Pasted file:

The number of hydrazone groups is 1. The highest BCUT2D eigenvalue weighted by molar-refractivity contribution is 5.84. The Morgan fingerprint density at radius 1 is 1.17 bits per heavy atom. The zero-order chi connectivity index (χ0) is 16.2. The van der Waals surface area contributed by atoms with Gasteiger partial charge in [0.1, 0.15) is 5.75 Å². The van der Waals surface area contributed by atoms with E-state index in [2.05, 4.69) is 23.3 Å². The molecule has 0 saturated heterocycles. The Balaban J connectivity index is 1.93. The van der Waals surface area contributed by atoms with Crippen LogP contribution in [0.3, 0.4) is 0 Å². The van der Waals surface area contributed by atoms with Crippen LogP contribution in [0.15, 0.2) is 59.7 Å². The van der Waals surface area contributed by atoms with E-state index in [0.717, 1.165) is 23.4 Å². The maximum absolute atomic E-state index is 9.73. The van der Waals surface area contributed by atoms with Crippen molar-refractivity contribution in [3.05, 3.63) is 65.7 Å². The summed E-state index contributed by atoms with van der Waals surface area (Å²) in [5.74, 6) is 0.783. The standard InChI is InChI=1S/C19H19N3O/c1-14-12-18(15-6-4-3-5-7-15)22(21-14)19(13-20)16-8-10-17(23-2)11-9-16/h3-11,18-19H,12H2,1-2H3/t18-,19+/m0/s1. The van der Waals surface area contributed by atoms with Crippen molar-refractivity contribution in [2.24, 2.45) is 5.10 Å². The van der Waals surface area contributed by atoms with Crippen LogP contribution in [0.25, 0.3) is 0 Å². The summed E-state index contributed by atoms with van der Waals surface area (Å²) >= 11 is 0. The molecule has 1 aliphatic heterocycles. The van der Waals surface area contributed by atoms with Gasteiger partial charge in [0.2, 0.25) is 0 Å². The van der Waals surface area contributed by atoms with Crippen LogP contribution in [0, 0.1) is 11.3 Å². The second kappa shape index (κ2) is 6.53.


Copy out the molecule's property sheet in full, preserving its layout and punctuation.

The number of hydrazone groups is 1. The highest BCUT2D eigenvalue weighted by molar-refractivity contribution is 5.84. The Morgan fingerprint density at radius 1 is 1.17 bits per heavy atom. The zero-order chi connectivity index (χ0) is 16.2. The van der Waals surface area contributed by atoms with Gasteiger partial charge in [0.1, 0.15) is 5.75 Å². The van der Waals surface area contributed by atoms with E-state index in [2.05, 4.69) is 23.3 Å². The molecule has 0 saturated heterocycles. The Balaban J connectivity index is 1.93. The van der Waals surface area contributed by atoms with Crippen LogP contribution in [0.3, 0.4) is 0 Å². The van der Waals surface area contributed by atoms with Crippen LogP contribution in [0.15, 0.2) is 59.7 Å². The van der Waals surface area contributed by atoms with E-state index in [0.717, 1.165) is 23.4 Å². The maximum absolute atomic E-state index is 9.73. The van der Waals surface area contributed by atoms with Crippen molar-refractivity contribution in [3.05, 3.63) is 65.7 Å². The summed E-state index contributed by atoms with van der Waals surface area (Å²) in [5.74, 6) is 0.783. The standard InChI is InChI=1S/C19H19N3O/c1-14-12-18(15-6-4-3-5-7-15)22(21-14)19(13-20)16-8-10-17(23-2)11-9-16/h3-11,18-19H,12H2,1-2H3/t18-,19+/m0/s1. The van der Waals surface area contributed by atoms with Crippen molar-refractivity contribution in [2.24, 2.45) is 5.10 Å². The van der Waals surface area contributed by atoms with Crippen LogP contribution in [0.25, 0.3) is 0 Å². The summed E-state index contributed by atoms with van der Waals surface area (Å²) >= 11 is 0. The molecule has 1 aliphatic heterocycles. The van der Waals surface area contributed by atoms with Gasteiger partial charge in [0.2, 0.25) is 0 Å². The van der Waals surface area contributed by atoms with Crippen LogP contribution in [0, 0.1) is 11.3 Å². The second kappa shape index (κ2) is 6.53.